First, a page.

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Re: st: subpops vs. over & lincom t vs. regress t in svyset data

 From Stas Kolenikov To statalist@hsphsun2.harvard.edu Subject Re: st: subpops vs. over & lincom t vs. regress t in svyset data Date Sun, 22 Jan 2012 23:01:03 -0500

```I thought it was answered, and here's what I remember from that answer
(and what I understand about the problem). The option -over(whatever)-
omits the missing values in the -whatever- variable, essentially
working as the -if !missing(whatever)- filter:

sysuse auto, clear
svyset [pw=weight]
svy : mean mpg
svy : mean mpg, over( rep )
svy , subpop( if rep78 == 1 ) : mean mpg

Note the difference in the number of observations (and hence
population size), as well as the standard errors, between the last two
commands, even though they report the same point estimates. The latter
standard error can be brute-forced by

svy , subpop( if rep78 == 1 ) : mean mpg if !missing( rep78 )

although one shall never use -if- with -svy-! See
http://stata-journal.com/article.html?article=st0153 for a very clear
explanation of the issues involved; it makes no sense for me to repeat
these arguments on the list.

On Tue, Jan 3, 2012 at 1:14 PM, Michael Costello
<michaelavcostello@gmail.com> wrote:
> Happy New Year Statlisters!
>
> I'm working with many many similar survey weighted datasets of
> international education data.  Often I am tasked with creating tables
> of statistics (means, variances, counts, t-statistics, effect size,
> etc.) for many subpopulations and over several phases (baseline,
> midterm, final).
>
> We had been calculating our statistics using -svy: varname,
> over(subpops)- rather than using many -svy, subpop(subpops): mean
> varname- functions in quick succession, as the returned values were
> equal.  In a more recent database, the values are not equal, and I'm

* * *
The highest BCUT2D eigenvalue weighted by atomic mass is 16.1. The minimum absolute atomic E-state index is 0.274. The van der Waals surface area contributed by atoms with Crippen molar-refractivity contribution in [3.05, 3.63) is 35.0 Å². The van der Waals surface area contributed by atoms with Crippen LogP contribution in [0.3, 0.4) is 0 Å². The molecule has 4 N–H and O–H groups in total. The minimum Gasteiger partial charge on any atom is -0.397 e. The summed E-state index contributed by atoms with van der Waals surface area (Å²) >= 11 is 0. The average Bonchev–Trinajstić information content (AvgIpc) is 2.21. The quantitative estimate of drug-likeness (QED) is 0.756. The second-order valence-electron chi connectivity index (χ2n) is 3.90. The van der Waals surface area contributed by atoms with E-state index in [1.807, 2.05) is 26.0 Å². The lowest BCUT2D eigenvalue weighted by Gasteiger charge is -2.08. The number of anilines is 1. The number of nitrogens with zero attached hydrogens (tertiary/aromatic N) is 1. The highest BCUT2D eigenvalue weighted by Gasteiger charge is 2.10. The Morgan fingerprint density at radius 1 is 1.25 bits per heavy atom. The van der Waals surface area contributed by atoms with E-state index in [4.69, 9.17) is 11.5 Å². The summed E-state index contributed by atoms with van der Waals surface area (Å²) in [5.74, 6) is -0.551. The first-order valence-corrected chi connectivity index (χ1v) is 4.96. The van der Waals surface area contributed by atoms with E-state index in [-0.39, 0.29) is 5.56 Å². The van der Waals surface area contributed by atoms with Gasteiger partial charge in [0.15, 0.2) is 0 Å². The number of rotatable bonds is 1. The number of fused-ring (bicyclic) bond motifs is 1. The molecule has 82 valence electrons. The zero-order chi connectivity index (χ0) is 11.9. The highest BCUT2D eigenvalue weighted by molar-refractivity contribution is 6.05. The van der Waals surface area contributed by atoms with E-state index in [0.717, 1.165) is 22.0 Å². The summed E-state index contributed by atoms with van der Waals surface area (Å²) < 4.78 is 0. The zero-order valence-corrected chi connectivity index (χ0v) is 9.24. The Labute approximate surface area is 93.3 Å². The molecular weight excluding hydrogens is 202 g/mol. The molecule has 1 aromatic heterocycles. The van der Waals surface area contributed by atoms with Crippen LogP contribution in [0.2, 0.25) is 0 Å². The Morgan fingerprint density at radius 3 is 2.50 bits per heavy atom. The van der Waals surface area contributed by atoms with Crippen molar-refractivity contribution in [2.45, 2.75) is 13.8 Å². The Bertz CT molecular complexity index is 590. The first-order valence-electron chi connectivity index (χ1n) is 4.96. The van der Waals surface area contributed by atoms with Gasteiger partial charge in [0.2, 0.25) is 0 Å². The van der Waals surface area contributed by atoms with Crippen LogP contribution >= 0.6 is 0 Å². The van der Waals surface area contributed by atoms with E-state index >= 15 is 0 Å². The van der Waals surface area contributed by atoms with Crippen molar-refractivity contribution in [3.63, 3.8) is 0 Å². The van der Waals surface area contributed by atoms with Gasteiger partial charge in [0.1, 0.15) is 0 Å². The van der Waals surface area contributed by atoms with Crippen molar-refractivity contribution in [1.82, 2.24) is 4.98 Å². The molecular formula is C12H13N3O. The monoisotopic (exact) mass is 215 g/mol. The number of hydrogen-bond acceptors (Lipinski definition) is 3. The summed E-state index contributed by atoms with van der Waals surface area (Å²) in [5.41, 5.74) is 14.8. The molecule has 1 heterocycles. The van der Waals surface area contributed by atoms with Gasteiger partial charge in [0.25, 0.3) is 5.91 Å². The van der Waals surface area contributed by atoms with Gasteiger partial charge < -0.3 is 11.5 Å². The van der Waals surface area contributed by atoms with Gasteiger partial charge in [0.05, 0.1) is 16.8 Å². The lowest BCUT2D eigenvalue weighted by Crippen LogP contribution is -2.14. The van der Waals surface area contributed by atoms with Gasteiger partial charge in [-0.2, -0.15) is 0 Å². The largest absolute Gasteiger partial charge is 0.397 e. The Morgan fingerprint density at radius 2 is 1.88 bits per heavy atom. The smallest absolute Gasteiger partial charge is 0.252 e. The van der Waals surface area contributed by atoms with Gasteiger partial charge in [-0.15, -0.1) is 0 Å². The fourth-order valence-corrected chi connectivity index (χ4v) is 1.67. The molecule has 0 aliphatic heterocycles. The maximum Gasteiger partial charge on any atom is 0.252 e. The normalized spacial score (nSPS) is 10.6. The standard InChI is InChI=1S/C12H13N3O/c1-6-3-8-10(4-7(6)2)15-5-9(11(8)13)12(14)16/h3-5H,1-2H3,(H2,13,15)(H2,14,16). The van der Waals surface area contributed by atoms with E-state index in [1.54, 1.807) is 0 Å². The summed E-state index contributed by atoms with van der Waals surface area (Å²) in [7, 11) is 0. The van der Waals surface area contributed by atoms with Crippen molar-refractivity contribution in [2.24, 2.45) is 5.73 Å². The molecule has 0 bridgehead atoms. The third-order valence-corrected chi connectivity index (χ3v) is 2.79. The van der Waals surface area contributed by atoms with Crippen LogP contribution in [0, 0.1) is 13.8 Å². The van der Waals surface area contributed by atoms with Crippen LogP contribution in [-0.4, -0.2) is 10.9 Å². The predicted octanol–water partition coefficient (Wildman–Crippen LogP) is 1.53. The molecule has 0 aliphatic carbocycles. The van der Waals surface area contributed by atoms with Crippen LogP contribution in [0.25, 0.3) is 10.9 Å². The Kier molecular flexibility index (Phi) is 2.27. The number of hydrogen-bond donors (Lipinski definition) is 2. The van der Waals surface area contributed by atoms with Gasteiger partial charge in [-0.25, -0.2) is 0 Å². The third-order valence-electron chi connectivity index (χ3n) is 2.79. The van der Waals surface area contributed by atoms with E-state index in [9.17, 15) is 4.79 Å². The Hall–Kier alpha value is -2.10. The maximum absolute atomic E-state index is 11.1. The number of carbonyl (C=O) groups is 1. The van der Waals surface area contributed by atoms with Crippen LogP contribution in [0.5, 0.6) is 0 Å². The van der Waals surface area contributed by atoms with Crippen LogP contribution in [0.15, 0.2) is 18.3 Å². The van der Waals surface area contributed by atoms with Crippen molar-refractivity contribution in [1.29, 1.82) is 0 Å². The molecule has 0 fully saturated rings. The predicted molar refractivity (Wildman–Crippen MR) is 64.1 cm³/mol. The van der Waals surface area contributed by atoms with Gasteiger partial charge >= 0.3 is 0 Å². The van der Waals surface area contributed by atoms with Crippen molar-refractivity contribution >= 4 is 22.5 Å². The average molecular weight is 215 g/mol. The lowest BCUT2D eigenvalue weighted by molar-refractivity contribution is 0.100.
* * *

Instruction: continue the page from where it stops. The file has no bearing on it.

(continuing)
> wondering why that is.  The subpopulation I was working with was
> gender (female=1, male=0).  Could the discrepancies be due to the
> handful of observations with gender = . (missing), or is there some
> other difference in the calculations?  It appears that using the
> -subpop- option treats those observations as non-existent.  How does
> -over- treat them?
>
> I'm also trying to find out the difference between the t-statistic
> that is printed when I do a -lincom- function and the t-statistic that
> is printed when I do a regress function.  For example:
>
> svy: regress score gender
> vs.
> svy: mean score, over(gender)
> lincom [score]Male - [score]Female
>
> I believe that the regression function uses a pooled standard error
> SE, while the -lincom- uses an unpooled calculation, but I was hoping
> for some confirmation on that.
>
> Thanks so much for all your help and advice!  You folks are always so
> helpful and informative.
>
> -Michael
> --
> Michael Costello
>
> "To call in the statistician after the experiment is done may be no
> more than asking him to perform a post-mortem examination: he may be
> able to say what the experiment died of."  -Sir Ronald Aylmer Fisher,
> FRS
>
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--
Stas Kolenikov, also found at http://stas.kolenikov.name
Small print: I use this email account for mailing lists only.

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```

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